|Life Dates||born 1930|
|Place of Birth||Brooklyn, NY, USA|
|Birth Name||Doris Yokelson|
Doris Yokelson was born in Brooklyn, New York, the daughter of a Jewish immigrant who had fled religious pogroms in Russia at the turn of the century.1 As a young girl, she discovered the wonders of museums in New York City through free admission and admits she “lived” at the Museum of Modern Art, where she saw work by Josef Albers and Marcel Duchamp. Between 1947 and 1951, Yokelson attended Syracuse University where she majored in art and took coursework in lithography and intaglio. After graduation, she returned to New York City along with a few classmates—including friend and fellow Atelier 17 member Lois Hall DeLuca—to explore the arts scene.2 By day, she worked at an advertising agency and eventually a direct mail company. By night, she did a lot of “hanging out” in Greenwich Village hot spots like the White Horse Tavern and Minetta Tavern. She became a member of Atelier 17, definitely by spring of 1952, if not sooner.3 By the summer of 1954, Yokelson had saved enough money to travel to Europe on a Liberty ship. She intended to stay a few months, but ended up staying four years, visiting Edinburgh, London, Florence, and finally Germany, where she worked in a pottery studio. Yokelson still has a studio and paints often.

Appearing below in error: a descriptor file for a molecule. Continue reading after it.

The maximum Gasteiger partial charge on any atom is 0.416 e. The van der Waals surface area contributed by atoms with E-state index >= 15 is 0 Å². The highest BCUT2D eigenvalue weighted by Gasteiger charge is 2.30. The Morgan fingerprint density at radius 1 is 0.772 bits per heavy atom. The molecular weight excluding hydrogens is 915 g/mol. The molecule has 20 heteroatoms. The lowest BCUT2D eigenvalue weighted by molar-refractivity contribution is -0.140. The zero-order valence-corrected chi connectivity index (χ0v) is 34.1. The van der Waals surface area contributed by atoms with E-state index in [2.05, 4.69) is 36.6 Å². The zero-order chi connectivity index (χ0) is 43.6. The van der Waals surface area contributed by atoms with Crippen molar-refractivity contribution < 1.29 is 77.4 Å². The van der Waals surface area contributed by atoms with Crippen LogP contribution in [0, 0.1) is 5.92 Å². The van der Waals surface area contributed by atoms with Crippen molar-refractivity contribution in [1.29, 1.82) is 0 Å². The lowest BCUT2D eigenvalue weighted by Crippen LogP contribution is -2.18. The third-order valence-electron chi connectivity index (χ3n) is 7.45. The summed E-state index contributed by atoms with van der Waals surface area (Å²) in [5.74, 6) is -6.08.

- Unless otherwise cited, all biographical information comes from a telephone conversation between Doris Yokelson and Christina Weyl, October 15, 2016. ↩
- Yokelson’s friends included Caroline Karpinski, who was a curator in the Metropolitan Museum of Art’s Department of Prints. ↩
- Student ledger book, p. 41, Allentown Art Museum/Grippe Collection, Allentown, Penn. The ledger records that Yokelson paid tuition for Spring 1952, but only attended in February and March. She missed April and May and made up the two months in the fall. Yokelson does not recall knowing Peter Grippe and believes she was working at Atelier 17 earlier than this ledger book suggests. It is possible she was attending courses under Jim Kleege’s tenure in Fall 1951, a time for which no workshop records exist. She and Lois Hall DeLuca also both have strong memories of working at Atelier 17 when Hayter was around. ↩